Although the premise did pique my curiosity, initially I wasn't planning to read Daryl Gregory's Spoonbenders. At least not in the near future. But then I remembered that my hiking trip in the French Alps was coming up and I always try to pick up "lighter" material to bring with me, so the book ended up in my suitcase.

And I'm sure glad I brought this novel along, for this is the most fun I've had reading in a long, long time! If Terry Pratchett and Neal Stephenson had ever teamed up to work on something, this is the sort of tale they would have come up with. With Spoonbenders, Daryl Gregory truly hit it out of the park!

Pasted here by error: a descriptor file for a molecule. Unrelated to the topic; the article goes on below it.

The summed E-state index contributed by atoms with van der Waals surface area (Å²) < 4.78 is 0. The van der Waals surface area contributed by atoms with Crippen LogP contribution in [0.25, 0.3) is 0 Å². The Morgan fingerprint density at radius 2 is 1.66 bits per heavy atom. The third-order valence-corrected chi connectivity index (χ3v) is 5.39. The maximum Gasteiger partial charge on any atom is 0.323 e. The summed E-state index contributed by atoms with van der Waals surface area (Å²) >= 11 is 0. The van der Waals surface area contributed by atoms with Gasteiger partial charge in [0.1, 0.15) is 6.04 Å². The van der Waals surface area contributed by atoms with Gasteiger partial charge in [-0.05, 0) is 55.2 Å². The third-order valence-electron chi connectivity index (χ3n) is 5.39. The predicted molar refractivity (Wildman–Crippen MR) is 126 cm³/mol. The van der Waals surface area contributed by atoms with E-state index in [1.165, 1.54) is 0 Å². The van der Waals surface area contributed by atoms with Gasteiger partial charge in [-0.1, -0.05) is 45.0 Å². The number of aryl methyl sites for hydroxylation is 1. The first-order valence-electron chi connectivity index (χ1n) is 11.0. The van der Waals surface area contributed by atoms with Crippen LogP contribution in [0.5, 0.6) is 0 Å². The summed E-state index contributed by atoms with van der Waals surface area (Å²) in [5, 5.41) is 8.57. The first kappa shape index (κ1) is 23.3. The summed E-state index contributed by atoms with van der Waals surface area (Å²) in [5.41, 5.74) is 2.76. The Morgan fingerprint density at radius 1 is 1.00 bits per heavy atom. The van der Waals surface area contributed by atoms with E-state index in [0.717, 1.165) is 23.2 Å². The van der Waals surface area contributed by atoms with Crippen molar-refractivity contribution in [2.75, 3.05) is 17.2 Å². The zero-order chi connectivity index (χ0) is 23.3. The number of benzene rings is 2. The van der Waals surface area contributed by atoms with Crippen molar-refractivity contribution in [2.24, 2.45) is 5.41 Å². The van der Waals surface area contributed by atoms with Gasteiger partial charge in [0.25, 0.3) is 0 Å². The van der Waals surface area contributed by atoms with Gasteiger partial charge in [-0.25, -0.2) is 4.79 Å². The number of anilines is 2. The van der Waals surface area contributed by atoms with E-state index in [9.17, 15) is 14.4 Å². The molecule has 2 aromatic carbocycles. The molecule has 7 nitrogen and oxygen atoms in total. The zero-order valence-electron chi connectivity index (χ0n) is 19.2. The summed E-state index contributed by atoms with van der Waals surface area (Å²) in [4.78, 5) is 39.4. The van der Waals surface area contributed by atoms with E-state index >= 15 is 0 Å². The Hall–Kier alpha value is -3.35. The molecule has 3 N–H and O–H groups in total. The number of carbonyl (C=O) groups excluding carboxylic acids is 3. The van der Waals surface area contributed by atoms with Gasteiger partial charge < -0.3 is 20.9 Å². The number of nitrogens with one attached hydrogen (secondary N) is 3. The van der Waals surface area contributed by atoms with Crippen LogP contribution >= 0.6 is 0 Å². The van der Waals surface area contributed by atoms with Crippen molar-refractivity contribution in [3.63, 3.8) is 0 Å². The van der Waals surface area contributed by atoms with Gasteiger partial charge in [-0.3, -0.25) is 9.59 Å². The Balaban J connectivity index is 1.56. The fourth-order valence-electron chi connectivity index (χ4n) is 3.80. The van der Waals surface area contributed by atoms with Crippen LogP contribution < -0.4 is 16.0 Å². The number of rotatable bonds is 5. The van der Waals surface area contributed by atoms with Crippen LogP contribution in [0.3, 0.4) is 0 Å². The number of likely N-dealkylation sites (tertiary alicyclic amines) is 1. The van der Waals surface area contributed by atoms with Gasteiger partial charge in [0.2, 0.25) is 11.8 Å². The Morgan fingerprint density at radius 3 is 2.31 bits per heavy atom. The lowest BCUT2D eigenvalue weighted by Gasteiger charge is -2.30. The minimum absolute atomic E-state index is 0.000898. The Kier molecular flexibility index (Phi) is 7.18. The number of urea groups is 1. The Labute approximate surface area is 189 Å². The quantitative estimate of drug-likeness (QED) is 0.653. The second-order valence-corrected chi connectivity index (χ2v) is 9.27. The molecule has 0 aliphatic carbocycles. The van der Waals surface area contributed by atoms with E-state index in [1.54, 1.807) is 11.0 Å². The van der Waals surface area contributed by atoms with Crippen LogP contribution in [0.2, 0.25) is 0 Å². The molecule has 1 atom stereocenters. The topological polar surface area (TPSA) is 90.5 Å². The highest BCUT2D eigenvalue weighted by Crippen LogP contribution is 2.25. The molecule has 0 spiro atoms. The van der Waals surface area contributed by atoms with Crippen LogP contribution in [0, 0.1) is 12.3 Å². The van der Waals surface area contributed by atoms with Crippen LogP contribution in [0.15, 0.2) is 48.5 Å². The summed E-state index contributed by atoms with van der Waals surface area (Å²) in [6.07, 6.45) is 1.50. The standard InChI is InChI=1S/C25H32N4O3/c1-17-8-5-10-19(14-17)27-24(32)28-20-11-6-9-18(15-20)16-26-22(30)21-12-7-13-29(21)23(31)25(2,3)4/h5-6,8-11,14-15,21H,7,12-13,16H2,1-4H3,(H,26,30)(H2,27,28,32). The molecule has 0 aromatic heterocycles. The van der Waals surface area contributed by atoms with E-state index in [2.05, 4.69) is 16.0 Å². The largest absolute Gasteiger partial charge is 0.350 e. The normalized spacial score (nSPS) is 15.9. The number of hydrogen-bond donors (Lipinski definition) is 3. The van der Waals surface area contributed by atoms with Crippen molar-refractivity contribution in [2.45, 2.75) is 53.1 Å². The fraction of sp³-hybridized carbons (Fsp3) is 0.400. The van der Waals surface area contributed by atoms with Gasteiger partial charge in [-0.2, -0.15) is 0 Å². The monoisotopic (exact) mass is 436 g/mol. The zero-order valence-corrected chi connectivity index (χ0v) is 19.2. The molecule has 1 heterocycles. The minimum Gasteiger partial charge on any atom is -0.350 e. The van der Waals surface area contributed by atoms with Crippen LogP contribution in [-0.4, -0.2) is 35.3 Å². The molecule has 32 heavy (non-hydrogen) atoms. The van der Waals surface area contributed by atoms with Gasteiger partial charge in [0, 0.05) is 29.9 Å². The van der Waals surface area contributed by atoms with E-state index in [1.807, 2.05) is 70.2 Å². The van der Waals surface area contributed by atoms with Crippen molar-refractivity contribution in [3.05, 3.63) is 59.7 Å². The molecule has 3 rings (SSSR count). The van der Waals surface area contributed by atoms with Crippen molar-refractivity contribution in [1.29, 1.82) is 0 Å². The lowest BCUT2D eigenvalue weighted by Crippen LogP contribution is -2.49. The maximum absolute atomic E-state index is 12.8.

Here's the blurb:

Teddy Telemachus is a charming con man with a gift for sleight of hand and some shady underground associates. In need of cash, he tricks his way into a classified government study about telekinesis and its possible role in intelligence gathering. There he meets Maureen McKinnon, and it’s not just her piercing blue eyes that leave Teddy forever charmed, but her mind—Maureen is a genuine psychic of immense and mysterious power. After a whirlwind courtship, they marry, have three gifted children, and become the Amazing Telemachus Family, performing astounding feats across the country. Irene is a human lie detector. Frankie can move objects with his mind. And Buddy, the youngest, can see the future. Then one night tragedy leaves the family shattered.